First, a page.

Volume 1016, Issue 1 p. 377-394

Contributions of the Anterior Forebrain Pathway to Vocal Plasticity

MICHAEL S. BRAINARD

Corresponding Author

MICHAEL S. BRAINARD

Departments of Physiology and Psychiatry, Keck Center for Integrative Neuroscience, University of California San Francisco, San Francisco, California 94143-0444, USA

Address for correspondence: Michael S. Brainard, Departments of Physiology and Psychiatry, Keck Center for Integrative Neuroscience, University of California San Francisco, San Francisco, CA 94143-0444, USA. [email protected]; 〈http://www.ucsf.eduneuroscfacultyneuro_brainard.htmlSearch for more papers by this author
First published: 16 January 2006
Citations: 56

Abstract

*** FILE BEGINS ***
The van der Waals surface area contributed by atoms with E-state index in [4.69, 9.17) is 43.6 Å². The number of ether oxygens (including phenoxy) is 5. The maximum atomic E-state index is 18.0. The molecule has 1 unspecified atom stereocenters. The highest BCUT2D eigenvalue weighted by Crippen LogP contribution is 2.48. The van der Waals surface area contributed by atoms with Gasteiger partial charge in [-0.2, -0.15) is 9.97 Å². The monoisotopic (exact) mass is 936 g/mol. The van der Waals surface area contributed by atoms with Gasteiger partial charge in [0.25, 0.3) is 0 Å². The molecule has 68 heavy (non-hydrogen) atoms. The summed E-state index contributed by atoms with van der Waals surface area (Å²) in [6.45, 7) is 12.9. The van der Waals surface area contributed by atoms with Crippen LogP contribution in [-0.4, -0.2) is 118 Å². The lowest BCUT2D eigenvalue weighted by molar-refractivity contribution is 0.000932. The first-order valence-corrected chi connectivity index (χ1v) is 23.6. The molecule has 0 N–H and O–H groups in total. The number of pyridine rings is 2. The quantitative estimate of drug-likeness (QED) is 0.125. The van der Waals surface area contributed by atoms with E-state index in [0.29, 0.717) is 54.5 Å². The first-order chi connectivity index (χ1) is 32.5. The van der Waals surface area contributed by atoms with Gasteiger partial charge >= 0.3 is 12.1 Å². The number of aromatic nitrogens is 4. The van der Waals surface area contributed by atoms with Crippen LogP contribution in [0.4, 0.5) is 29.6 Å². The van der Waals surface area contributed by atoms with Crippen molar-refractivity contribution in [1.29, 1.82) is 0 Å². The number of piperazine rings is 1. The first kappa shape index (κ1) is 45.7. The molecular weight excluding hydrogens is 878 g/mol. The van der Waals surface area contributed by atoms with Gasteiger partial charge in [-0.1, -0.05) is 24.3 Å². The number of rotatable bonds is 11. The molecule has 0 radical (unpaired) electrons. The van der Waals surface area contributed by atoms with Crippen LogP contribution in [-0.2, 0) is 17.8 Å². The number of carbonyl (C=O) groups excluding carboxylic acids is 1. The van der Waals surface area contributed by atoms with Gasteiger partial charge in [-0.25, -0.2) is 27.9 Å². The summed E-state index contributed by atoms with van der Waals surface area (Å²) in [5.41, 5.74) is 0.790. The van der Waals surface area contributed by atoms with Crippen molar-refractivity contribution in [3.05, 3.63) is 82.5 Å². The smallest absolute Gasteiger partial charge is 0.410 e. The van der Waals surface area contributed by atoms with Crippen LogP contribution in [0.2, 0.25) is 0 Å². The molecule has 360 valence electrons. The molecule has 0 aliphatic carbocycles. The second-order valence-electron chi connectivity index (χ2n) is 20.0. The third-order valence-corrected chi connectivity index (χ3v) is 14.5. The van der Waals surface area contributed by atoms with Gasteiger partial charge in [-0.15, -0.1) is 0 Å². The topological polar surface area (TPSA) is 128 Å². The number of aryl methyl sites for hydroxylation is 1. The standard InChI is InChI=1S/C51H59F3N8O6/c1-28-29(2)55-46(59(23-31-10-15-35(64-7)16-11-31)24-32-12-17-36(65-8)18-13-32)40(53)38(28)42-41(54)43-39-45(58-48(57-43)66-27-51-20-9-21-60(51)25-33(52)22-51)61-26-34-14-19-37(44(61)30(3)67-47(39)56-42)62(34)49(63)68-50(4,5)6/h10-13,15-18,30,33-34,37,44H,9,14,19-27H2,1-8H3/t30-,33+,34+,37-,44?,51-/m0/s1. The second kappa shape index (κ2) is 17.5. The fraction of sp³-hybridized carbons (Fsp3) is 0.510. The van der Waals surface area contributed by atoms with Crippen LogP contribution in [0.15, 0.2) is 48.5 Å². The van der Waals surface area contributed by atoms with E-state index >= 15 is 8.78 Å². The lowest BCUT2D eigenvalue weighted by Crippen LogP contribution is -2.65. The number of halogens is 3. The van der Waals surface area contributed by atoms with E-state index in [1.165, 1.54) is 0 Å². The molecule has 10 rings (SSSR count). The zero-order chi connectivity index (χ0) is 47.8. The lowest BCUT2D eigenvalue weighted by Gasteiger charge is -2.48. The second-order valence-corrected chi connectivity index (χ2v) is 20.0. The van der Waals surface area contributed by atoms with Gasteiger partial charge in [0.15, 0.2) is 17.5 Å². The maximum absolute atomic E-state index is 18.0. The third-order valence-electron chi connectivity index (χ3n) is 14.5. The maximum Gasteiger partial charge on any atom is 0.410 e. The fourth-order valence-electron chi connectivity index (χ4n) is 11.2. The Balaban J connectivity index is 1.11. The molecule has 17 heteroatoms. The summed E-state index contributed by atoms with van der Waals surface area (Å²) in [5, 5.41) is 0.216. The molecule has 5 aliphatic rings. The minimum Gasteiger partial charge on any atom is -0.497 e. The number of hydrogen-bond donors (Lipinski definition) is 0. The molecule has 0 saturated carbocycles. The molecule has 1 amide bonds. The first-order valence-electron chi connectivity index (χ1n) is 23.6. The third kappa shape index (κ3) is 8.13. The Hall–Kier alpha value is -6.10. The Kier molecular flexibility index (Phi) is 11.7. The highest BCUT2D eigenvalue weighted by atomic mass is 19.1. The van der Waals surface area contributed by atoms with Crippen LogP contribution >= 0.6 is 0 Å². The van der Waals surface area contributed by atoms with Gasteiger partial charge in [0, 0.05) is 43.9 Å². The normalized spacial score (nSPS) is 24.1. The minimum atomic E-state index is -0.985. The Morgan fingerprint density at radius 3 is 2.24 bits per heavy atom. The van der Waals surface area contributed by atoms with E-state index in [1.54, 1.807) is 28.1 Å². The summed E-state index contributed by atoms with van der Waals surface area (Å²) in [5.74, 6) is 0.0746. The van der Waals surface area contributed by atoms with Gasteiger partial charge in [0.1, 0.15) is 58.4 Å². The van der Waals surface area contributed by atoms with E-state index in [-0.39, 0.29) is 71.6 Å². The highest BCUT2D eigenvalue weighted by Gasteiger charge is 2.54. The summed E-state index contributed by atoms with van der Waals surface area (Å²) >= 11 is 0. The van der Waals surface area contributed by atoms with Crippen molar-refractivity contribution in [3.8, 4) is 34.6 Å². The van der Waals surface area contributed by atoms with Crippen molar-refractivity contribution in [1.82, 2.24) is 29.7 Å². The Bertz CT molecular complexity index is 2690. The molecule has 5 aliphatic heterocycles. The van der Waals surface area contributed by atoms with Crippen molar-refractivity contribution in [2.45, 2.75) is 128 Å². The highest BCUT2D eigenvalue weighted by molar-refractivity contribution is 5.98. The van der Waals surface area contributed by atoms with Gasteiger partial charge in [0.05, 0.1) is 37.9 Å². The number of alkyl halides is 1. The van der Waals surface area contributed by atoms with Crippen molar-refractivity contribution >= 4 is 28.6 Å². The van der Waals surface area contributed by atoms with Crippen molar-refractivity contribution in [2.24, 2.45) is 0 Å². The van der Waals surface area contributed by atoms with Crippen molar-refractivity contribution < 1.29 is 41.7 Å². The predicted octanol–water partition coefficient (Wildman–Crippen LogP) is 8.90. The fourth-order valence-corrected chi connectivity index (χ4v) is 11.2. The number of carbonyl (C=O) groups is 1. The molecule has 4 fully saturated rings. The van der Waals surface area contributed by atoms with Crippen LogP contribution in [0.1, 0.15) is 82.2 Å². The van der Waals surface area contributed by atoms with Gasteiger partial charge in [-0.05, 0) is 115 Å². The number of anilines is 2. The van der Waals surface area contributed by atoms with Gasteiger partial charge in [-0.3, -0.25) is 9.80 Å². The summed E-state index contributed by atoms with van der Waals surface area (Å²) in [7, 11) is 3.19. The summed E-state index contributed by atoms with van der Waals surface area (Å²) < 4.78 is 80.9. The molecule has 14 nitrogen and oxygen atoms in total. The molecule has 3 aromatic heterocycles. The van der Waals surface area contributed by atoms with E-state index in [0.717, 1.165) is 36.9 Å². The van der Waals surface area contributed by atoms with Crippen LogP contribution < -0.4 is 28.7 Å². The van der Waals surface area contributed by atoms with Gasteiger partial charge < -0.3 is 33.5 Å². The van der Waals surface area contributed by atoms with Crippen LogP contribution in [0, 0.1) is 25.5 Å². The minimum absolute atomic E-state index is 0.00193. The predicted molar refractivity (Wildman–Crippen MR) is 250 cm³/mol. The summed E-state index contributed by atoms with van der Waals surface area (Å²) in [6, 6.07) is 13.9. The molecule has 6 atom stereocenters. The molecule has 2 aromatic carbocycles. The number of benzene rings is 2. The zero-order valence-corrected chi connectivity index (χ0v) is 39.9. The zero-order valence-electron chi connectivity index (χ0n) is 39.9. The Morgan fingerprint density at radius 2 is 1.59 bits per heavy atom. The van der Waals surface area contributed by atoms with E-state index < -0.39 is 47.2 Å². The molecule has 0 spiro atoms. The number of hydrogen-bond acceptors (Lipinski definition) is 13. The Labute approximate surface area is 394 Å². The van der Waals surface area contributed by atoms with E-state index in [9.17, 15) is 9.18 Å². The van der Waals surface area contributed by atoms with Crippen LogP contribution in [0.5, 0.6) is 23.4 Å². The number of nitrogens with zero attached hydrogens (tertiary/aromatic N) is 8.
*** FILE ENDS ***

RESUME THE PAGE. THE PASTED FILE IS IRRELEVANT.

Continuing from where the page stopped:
Abstract: The anterior forebrain pathway (AFP) is a basal ganglia-dorsal forebrain circuit that is prominent specifically in birds that learn to sing. This circuit is interconnected with the song motor pathway, is active during song production, and contains neurons that are selective for the sound of the bird's own song, suggesting an important role for the AFP in vocal behavior. However, interruption of the AFP by lesions in adult birds has little overt effect on the production of learned song. In contrast, lesions in juvenile birds prevent the normal progression of song learning. Moreover, lesions in adults, while not disrupting production, can prevent experience-dependent plasticity of song. Such data implicate the AFP specifically in song learning and vocal plasticity. This chapter reviews some of the experimental evidence supporting a role for the AFP in these processes and discusses potential instructive and permissive functions of the AFP in vocal plasticity.